If you are researching 20th century sailing ships, the PortCities Southampton site is well worth a look. It has digitised pages from Lloyd's Register of Ships from 1930 to 1945. You can search the database and browse the original registers.
A similar listing to Lloyd's for vessels registered with the Bureau Veritas. Contains a mixture of European, British and some American vessels. A good source to try if the ship you are researching doesn't appear in Lloyd's.
The library holds 1829-1980 on microfilm.
Shipping arrivals and departures information
Shipping arrivals and departures Sydney 1788-1844.
Shipping arrivals and departures Victorian ports 1798-1855.
Shipping arrivals and departures Tasmania 1803-1842.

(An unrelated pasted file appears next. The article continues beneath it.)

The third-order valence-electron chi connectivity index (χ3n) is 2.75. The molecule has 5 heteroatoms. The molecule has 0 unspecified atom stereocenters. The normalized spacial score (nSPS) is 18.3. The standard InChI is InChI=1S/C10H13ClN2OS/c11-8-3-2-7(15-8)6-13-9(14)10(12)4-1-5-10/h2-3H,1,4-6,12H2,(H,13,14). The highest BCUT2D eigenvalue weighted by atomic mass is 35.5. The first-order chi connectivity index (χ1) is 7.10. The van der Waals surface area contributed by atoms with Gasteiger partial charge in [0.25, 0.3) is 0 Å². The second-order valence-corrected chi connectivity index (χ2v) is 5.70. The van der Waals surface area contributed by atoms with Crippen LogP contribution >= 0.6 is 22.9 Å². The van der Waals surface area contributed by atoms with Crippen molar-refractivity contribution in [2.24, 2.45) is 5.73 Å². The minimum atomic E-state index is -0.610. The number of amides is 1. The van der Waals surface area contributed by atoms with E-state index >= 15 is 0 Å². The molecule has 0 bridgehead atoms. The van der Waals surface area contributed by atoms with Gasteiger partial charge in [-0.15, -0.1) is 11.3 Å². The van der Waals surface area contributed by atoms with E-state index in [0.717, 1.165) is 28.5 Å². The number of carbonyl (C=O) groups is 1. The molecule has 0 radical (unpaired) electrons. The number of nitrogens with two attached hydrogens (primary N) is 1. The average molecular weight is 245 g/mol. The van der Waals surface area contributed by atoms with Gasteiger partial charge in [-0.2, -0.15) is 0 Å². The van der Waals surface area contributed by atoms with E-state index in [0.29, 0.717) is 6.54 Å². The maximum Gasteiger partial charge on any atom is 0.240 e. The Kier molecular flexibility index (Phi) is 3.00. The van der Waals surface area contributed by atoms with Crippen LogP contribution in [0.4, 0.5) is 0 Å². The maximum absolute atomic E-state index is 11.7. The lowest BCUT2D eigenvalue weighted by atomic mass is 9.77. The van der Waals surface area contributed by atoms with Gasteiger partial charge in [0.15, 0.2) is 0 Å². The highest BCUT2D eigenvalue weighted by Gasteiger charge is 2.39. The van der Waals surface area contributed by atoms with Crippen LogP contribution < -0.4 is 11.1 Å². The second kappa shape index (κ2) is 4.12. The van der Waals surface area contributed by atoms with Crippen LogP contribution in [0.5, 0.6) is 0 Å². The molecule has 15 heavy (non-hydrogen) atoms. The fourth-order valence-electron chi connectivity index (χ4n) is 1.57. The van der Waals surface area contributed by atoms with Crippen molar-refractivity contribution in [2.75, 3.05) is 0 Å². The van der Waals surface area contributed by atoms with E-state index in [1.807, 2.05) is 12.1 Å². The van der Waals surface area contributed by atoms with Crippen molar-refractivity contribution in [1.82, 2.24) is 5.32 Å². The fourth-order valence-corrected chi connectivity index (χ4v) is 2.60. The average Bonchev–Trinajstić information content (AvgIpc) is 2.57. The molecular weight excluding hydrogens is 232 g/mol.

Shipping arrivals and departures Adelaide 1627-1850.
A series of books providing brief entries on voyage by date. Also indexed by vessel name and passenger names.
Shipping index inwards [Victoria] 1839-1900.
Victoria. Public Record Office. [microfilm]
Shipping Master's Office index to vessels arrived, [1837-1925].
Sydney: Archives Authority of New South Wales, 1985. [microfilm].
A transcript of this has been compiled by Mary-Ann Warner and is available to search on the State Records website.
Both the above sources are listed alphabetically by name of ship and provide information such as ship type and arrival date.
Arrivals Fremantle (Battye) 1829-90 [microfiche]
Perth. State Library Service of Western Australia.
Compiled by the Battye Library. Lists vessels and dates of arrival at Fremantle.
Comber index of NZ migrant ships 1839-1889: shipping to New Zealand
Compiled by William Charles Comber. Wellington.Wellington Harbour Board Museum, 19--.